“In Cuba, We Haven’t Voted for a President in 60 Years”

EspañolMario Félix Lleonart Barroso is a Cuban dissident, activist, and blogger, not to mention a Baptist preacher. The Cuban pastor spent 20 days in Argentina as a guest of the Liberty Foundation, observing the presidential campaign and elections that took place on November 22.

The Baptist preacher expects that Cuban police authorities will be awaiting his arrival at airport (Alina Tamayo)
The Baptist preacher expects that Cuban police will be awaiting his arrival at airport. (Alina Tamayo)

It was the first time that Barroso, age 40, witnessed a presidential election.

Excited by the day’s events, Barroso wrote on his blog: “If the flitting of a butterfly in Hong Kong can cause a storm in New York, what kind of impact will Argentina’s elections have on Venezuela on December 6 and on Cuba the following year?”

The PanAm Post recently sat down with the Cuban activist in a café in Buenos Aires to talk about his experience as an election observer.

What does it mean for you to come to a country where a presidential debate is taking place?

Imagine this: I came to Argentina for an internship. The folks at Liberty Foundation who invited me spent months organizing the trip. I have a lot of important responsibilities in Cuba, however the timing (of the internship) worked out great and I was able to participate at the end of the year.

Yet, what nobody planned was that I would land on November 15, just as the first presidential debate in the history of Argentina was taking place.

I’ll be frank with you and admit my ignorance. I didn’t know the debate was happening in Argentina that shows how isolated we are in Cuba. I found out about the debate listening to it on the radio during my taxi ride from the airport. That gave me perspective. The story captivated me.

I arrived at my hotel room, and the debate just ended. I couldn’t sleep. I waited until 1 a.m. to watch the repeat of the debate, despite being exhausted from my flight. And from that moment, I haven’t stopped.

On election day, the following Sunday (November 22), I was able to get involved on the ground in Rosario, thanks to one of the officials for the Let’s Change coalition (of president-elect Mauricio Macri). I went to various schools to see how the elections were transpiring. The official managed to get me into one of the rooms where they counted the votes. It was so emotional for me that I tweeted what I saw.

“Results from Table 4139 where I was an observer. Macri has the majority!”

What are the elections like in Cuba?

In Cuba, the regime is very good at deceit on an international level. Not only are they good at deceiving, they are very skillful at meddling in the internal affairs of other countries, including Argentina, which has only made things worse for these countries.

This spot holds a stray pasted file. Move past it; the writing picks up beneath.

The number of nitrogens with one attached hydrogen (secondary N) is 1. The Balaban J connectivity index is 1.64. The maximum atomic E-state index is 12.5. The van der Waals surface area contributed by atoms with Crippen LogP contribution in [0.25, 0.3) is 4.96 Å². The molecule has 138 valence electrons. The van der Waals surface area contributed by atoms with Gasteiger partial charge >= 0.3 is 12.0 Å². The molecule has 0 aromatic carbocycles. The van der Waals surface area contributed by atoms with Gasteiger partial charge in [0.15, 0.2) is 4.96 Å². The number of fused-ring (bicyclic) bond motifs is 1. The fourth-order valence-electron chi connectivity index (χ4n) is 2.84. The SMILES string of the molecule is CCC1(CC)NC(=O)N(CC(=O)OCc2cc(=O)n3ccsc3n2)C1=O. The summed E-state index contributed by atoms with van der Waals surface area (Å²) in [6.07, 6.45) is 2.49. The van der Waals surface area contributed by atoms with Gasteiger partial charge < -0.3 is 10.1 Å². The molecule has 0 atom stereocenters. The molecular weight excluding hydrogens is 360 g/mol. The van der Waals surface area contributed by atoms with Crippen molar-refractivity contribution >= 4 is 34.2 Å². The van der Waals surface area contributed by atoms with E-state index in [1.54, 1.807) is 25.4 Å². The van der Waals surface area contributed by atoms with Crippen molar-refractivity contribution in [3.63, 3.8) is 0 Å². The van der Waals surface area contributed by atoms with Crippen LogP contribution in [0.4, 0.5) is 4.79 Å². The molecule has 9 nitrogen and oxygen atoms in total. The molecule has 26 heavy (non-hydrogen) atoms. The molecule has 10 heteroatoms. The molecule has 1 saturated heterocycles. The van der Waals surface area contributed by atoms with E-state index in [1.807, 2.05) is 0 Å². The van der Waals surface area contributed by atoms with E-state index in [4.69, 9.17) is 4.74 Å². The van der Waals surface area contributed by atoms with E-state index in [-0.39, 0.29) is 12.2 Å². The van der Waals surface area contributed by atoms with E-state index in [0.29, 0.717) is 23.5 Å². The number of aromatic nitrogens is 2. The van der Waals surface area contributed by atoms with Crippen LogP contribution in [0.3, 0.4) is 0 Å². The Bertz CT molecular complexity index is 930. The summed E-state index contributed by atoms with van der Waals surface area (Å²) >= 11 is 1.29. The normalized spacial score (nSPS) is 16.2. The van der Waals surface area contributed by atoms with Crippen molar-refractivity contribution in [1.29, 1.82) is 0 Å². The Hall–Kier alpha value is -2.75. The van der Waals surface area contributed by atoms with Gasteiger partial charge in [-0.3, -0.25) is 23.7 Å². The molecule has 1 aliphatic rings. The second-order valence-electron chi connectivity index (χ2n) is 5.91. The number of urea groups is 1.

The regime is now trying to deceive the world with a false election. They have created a parody, a farce.

In 60 years under this regime, Cubans have never voted for a president. They claim they have a representative system, but the only thing we vote for is delegates of our area, of our municipality, and, lastly, we vote for delegates of the province.

The delegates of the province choose the representatives for the National Assembly; we can’t even vote for the that. And since Raúl Castro took power (in 2008), the representatives of the National Assembly of People’s Power are the ones that vote for the president.

When Raúl Castro assumed power, he said that, if he was elected president in 2010, the next election would take place in 2014. He said that he would leave office in 2018, because a president can only be reelected once.

But there is only one party in Cuba (the Communist party), so they will vote for someone from that party.

So, in theory, Raúl Castro finishes his second term in 2018?

In theory, yes, and in reality. From a health perspective, it’s unlikely he would be able to continue past 2018.

What’s it like living as a Cuban dissident on the island?

It’s been an adventure learning how to live as a dissident. It’s more than that, though. If I don’t look at it from that perspective, then I wouldn’t be able to take it. For example, when I return to Cuba, state-security authorities will be waiting for me at the airport at every entrance.

After that, what happens next is unpredictable. I’m prepared if they send me to prison. When I return to the island, I’m always ready for the possibility of being held captive for life.

I was born into a Baptist family in 1975, at a time when all religions were looked down upon, so I have a strong rebellious streak in my makeup.

Can you describe your relationship with other dissident groups?

I am in a very comfortable position, because I’m a Baptist preacher and I have requests to join different groups. I haven’t joined a group so that I remain neutral, and that has allowed me to have a relationship with all opposition groups.

In August, Puerto Rico held the first National Cuban Meeting. I was elected as one of the members of the commission. I received the most votes of anyone. The commission’s role is to organize the new Cuban national meeting.

When will the next one take place?

It will probably occur around May 19, which is the day we commemorate the death of José Martí, and May 20, which is Independence Day.

Translated by Scott Myers.

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